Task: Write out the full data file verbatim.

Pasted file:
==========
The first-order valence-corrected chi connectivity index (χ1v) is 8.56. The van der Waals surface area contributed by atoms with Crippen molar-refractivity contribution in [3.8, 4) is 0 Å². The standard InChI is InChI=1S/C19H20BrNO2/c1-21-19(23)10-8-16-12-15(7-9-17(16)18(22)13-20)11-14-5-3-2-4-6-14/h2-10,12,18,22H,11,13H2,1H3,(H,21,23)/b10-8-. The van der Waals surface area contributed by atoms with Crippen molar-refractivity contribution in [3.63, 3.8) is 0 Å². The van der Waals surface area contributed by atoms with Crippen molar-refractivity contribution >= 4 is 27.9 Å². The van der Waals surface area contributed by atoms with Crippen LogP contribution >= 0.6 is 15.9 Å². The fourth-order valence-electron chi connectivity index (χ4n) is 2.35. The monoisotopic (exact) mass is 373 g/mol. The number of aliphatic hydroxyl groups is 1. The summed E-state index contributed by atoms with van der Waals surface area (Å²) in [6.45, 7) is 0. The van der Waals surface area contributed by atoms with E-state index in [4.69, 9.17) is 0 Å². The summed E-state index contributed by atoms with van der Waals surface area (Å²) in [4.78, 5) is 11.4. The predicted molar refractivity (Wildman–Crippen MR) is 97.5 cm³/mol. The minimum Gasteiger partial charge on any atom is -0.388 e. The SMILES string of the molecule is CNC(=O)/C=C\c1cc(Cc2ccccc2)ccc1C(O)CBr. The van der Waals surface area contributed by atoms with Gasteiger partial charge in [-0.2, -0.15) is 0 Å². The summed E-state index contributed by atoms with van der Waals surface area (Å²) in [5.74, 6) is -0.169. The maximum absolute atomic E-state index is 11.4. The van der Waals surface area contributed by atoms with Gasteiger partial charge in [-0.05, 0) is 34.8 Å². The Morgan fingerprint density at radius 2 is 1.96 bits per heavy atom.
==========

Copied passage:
The first-order valence-corrected chi connectivity index (χ1v) is 8.56. The van der Waals surface area contributed by atoms with Crippen molar-refractivity contribution in [3.8, 4) is 0 Å². The standard InChI is InChI=1S/C19H20BrNO2/c1-21-19(23)10-8-16-12-15(7-9-17(16)18(22)13-20)11-14-5-3-2-4-6-14/h2-10,12,18,22H,11,13H2,1H3,(H,21,23)/b10-8-. The van der Waals surface area contributed by atoms with Crippen molar-refractivity contribution in [3.63, 3.8) is 0 Å². The van der Waals surface area contributed by atoms with Crippen molar-refractivity contribution >= 4 is 27.9 Å². The van der Waals surface area contributed by atoms with Crippen LogP contribution >= 0.6 is 15.9 Å². The fourth-order valence-electron chi connectivity index (χ4n) is 2.35. The monoisotopic (exact) mass is 373 g/mol. The number of aliphatic hydroxyl groups is 1. The summed E-state index contributed by atoms with van der Waals surface area (Å²) in [6.45, 7) is 0. The van der Waals surface area contributed by atoms with E-state index in [4.69, 9.17) is 0 Å². The summed E-state index contributed by atoms with van der Waals surface area (Å²) in [4.78, 5) is 11.4. The predicted molar refractivity (Wildman–Crippen MR) is 97.5 cm³/mol. The minimum Gasteiger partial charge on any atom is -0.388 e. The SMILES string of the molecule is CNC(=O)/C=C\c1cc(Cc2ccccc2)ccc1C(O)CBr. The van der Waals surface area contributed by atoms with Gasteiger partial charge in [-0.2, -0.15) is 0 Å². The summed E-state index contributed by atoms with van der Waals surface area (Å²) in [5.74, 6) is -0.169. The maximum absolute atomic E-state index is 11.4. The van der Waals surface area contributed by atoms with Gasteiger partial charge in [-0.05, 0) is 34.8 Å². The Morgan fingerprint density at radius 2 is 1.96 bits per heavy atom.